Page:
A spate of large deals drove the strongest start to the year for British merger and acquisition (M&A) volumes since the millennium, according to new data.
M&A activity with UK involvement rose to $274.9bn ((£196.4bn) in the first quarter, its highest since the year 2000, figures from Thomson Reuters shown to City A.M. reveal.
Deal numbers in the first quarter fell by a fifth year-on-year, but big-ticket tie-ups between GlaxoSmithKline and Novartis, GKN and Melrose, and UBM and Informa helped to boost total activity to an 18-year high.
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The stronger global economy has also aided firms to start looking for offensive growth opportunities.
Outbound M&A deals, where British firms snapped up operations abroad, grew by a fifth year-to-date to hit their highest since 2007 at $55.4bn
Meanwhile inbound deals rose to an all-time high of $158.7bn, after weak runs at the start of 2016 and 2017, although the announcement of the delisting of Unilever shares in London in favour of a single share listing in the Netherlands was the biggest contributor to the surge.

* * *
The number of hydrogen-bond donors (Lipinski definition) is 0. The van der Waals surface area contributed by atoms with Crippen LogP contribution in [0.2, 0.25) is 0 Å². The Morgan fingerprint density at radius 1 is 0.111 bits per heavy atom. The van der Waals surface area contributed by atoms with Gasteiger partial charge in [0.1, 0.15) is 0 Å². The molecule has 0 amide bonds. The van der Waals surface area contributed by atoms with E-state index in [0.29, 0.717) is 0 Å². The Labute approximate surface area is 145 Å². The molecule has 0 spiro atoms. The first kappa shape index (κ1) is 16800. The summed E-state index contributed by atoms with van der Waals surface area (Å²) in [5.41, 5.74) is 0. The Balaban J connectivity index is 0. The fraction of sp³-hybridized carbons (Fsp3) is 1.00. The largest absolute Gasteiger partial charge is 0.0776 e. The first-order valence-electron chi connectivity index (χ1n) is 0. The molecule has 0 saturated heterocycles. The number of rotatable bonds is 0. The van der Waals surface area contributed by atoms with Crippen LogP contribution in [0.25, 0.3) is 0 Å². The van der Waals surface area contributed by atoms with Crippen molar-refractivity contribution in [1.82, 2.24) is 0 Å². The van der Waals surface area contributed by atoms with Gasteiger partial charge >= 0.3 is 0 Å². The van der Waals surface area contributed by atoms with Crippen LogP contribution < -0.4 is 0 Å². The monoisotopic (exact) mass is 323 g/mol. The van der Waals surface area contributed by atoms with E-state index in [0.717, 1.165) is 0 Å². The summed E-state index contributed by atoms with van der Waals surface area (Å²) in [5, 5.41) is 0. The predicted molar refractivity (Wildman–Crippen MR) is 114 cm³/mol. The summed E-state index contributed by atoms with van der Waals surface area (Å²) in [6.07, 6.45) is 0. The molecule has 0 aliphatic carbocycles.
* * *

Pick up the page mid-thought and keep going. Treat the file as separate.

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Stripping out the effects of the Unilever restructuring, inbound M&A still reached its highest level since 2015 for the first quarter, and the second-highest since the financial crisis.
Alan Bainbridge, a London-based partner at law firm Norton Rose Fulbright, said the strength of M&A activity was being driven mainly by a combination of abundant private equity dry powder alongside the availability of cheap finance for firms.
Private equity has got so much money available that they’re jumping at everything at the moment,” he said. “There are more buyers for every asset than we’ve seen in the market for a long time.”
A strong pipeline of activity suggests the flow of deals will continue, he added.
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